Keytruda, a prescription medicine classified under Merck and Co.’s (MRK) Immuno-oncology franchise, is used to treat non-small cell lung cancer as well as melanoma, a type of skin cancer. Keytruda was launched by Merck in 4Q14, and global sales reported for 2Q16 were ~$314 million as compared to $110 million for 2Q15.
Uses of Keytruda
Keytruda is used for the treatment of melanoma when melanoma has spread or cannot be removed by surgery (advanced melanoma) and the medicine ipilimumab did not work or is no longer working, and the tumor has an abnormal “BRAF” gene and BRAF inhibitors didn’t work.
Keytruda is also used for non-small cell lung cancer when cancer has spread and tests positive for “PD-L1,” and chemotherapy containing platinum doesn’t work, and the tumor has an abnormal “EGFR” or “ALK” gene, but EGFR or ALK inhibitors didn’t work.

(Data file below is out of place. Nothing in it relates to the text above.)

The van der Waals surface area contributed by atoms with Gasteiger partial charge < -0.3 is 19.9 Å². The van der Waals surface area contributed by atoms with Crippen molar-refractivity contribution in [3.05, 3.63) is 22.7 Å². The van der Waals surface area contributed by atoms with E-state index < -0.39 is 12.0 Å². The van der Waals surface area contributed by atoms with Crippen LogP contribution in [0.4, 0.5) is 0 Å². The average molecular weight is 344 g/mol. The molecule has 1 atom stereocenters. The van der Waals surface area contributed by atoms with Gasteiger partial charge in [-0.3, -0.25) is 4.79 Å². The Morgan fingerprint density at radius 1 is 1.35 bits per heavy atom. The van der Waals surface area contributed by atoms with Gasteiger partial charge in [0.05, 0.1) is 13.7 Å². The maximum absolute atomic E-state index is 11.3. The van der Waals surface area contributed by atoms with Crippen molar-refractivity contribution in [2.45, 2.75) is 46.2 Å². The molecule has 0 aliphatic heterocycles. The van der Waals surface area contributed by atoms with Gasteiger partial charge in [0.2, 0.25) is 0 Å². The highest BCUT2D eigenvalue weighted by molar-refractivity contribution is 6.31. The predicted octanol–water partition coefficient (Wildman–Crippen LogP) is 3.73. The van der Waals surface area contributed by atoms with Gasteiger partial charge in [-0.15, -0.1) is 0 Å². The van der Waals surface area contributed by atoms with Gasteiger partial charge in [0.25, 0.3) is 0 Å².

In the US, Keytruda has ~70% of anti-PD-1 patient share in melanoma and is the number one therapy for melanoma in the US across all classes of treatment. For outside the US markets, Keytruda is launching in around 40 markets, including the European Union. Keytruda is approved for advanced first-line and second-line melanoma in the EU. Overall, Keytruda’s clinical development program includes studies for more than 30 tumor types in more than 160 clinical trials.
Some of the EGFR inhibitors used to treat various types of cancer include Iressa from AstraZeneca (AZN), Tarceva from Astellas Pharma (ALPMY), Tykerb from Novartis (NVS), Erbitux from Eli Lilly (LLY), and Vectibix from Amgen (AMGN). Investors can consider ETFs like the PowerShares Dynamic Pharmaceutical ETF (PJP), which holds ~4.9% of its total assets in Merck, in order to divest the risk.